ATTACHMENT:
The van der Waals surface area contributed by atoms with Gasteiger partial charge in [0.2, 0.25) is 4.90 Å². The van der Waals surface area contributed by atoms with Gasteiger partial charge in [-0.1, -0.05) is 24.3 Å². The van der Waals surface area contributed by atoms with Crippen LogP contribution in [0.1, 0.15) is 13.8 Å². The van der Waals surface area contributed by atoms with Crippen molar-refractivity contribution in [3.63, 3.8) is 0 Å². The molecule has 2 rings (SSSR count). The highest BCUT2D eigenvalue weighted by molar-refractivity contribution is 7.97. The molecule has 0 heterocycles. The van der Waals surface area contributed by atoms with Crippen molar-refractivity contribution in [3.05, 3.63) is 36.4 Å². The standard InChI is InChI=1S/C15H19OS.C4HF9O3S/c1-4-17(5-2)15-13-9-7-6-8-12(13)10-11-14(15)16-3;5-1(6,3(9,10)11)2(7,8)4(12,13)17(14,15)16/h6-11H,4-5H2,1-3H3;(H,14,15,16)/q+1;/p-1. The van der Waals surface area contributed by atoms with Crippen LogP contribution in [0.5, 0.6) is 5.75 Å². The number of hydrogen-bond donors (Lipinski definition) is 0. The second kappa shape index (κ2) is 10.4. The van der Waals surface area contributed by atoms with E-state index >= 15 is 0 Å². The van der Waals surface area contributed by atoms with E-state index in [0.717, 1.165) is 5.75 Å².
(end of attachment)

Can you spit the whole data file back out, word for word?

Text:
The van der Waals surface area contributed by atoms with Gasteiger partial charge in [0.2, 0.25) is 4.90 Å². The van der Waals surface area contributed by atoms with Gasteiger partial charge in [-0.1, -0.05) is 24.3 Å². The van der Waals surface area contributed by atoms with Crippen LogP contribution in [0.1, 0.15) is 13.8 Å². The van der Waals surface area contributed by atoms with Crippen molar-refractivity contribution in [3.63, 3.8) is 0 Å². The molecule has 2 rings (SSSR count). The highest BCUT2D eigenvalue weighted by molar-refractivity contribution is 7.97. The molecule has 0 heterocycles. The van der Waals surface area contributed by atoms with Crippen molar-refractivity contribution in [3.05, 3.63) is 36.4 Å². The standard InChI is InChI=1S/C15H19OS.C4HF9O3S/c1-4-17(5-2)15-13-9-7-6-8-12(13)10-11-14(15)16-3;5-1(6,3(9,10)11)2(7,8)4(12,13)17(14,15)16/h6-11H,4-5H2,1-3H3;(H,14,15,16)/q+1;/p-1. The van der Waals surface area contributed by atoms with Crippen LogP contribution in [0.5, 0.6) is 5.75 Å². The number of hydrogen-bond donors (Lipinski definition) is 0. The second kappa shape index (κ2) is 10.4. The van der Waals surface area contributed by atoms with E-state index >= 15 is 0 Å². The van der Waals surface area contributed by atoms with E-state index in [0.717, 1.165) is 5.75 Å².